From Times Online
Michael Evans, Defence Editor, for Times Online
The ambushing and killing of at least 12 Turkish soldiers near the border with Iraq, by rebels of the Kurdistan Workers’Party, or PKK, appear to have been deliberately designed to provoke maximum retaliation from the Ankara government.
There is already an appetite within the Turkish military for a full-scale incursion across the Iraq border to take on the 3,000-3,500 PKK fighters who are based in camps in the mountainous region along the frontier.
However, any overt invasion of northern Iraq would have huge political and security implications, not just for the Kurdish state which is one of the few areas of Iraq that has enjoyed relative stability since the fall of Saddam Hussein, but also for American strategy in the region and Washington’s relations with Ankara. This is presumably the PKK’s aim - to push its cause higher up the political agenda.
Turkey will, understandably, feel the need to respond to the latest ambush, and, as the British military are doing along the border between Iraq and Iran in Basra and Maysan provinces, challenging Iranian infiltration in the south, so the Turks could deploy special forces to mount raids on PKK positions.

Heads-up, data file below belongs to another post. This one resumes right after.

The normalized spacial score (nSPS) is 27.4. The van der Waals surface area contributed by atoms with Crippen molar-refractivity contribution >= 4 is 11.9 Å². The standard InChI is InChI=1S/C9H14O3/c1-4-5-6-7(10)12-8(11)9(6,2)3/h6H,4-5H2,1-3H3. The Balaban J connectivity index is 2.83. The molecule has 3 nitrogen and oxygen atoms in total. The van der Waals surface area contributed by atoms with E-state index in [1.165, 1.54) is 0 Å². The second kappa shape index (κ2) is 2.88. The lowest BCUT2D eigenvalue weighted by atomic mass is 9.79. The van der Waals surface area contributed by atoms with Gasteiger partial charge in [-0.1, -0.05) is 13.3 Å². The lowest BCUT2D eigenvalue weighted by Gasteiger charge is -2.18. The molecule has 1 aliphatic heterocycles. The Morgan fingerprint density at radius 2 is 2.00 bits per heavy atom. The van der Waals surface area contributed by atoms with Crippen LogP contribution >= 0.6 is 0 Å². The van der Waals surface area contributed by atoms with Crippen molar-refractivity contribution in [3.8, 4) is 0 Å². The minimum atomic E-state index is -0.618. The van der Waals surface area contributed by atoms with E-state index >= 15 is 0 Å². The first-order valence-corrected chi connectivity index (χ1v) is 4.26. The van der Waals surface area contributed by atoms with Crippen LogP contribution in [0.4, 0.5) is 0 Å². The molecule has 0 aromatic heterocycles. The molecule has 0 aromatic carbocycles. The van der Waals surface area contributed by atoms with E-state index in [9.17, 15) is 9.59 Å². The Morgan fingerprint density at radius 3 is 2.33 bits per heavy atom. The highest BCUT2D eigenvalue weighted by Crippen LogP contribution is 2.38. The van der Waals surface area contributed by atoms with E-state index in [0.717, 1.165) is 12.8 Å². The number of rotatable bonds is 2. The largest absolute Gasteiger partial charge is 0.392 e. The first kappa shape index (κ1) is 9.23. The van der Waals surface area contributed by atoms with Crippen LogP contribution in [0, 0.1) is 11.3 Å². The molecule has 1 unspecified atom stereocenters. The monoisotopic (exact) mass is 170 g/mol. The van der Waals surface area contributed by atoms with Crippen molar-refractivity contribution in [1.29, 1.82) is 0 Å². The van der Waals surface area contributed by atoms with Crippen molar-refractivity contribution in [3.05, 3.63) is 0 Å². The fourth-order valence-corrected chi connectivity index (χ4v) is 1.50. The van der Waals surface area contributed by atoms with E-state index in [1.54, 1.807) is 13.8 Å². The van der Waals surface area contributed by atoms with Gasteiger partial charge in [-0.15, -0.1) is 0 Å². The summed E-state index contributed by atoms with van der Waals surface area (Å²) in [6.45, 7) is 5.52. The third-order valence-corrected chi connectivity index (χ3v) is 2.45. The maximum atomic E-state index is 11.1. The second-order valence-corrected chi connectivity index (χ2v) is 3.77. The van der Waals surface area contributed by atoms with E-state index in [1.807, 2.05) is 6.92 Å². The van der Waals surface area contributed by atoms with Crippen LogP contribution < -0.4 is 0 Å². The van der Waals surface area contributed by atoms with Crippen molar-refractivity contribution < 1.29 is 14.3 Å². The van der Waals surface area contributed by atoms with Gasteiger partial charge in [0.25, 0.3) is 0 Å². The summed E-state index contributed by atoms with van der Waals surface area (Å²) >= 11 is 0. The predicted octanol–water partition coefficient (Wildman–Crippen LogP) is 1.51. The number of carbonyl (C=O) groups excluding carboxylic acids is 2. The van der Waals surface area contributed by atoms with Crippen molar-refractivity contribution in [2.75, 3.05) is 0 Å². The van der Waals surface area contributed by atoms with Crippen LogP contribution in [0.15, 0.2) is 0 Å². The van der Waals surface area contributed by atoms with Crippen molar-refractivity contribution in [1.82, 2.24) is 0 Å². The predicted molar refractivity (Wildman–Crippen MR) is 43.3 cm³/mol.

Covert warfare is a dangerous game, especially if it goes wrong, but precisely targeted action could more easily be justified than television shots of Turkish troops and armour crossing the border in full combat formation.
Even though the Turkish army has assembled on a grand scale along the border with northern Iraq, a full-scale invasion would make no military sense - dealing with a few thousand PKK rebels with intimate knowledge of the mountains. It would also be politically disastrous.
The solution to the PKK problem will never be achieved by military action. More than ever before it is time for the authorities in Kurdistan to bring pressure to bear on the PKK to stop cross-border attacks on the Turks, and for the United States and the government in Baghdad to reassure Ankara that they intend to take firm joint action in trying to close down the rebel camps.
There is too much at stake for the PKK to be allowed to wage guerilla warfare at will across the Turkish border. Turkey is such a crucial ally for the US-led coalition in Iraq - 70 per cent of American logistics in Iraq go through Turkey - that any perception on Ankara’s part that the US is not on its side vis a vis the PKK could have damaging consequences.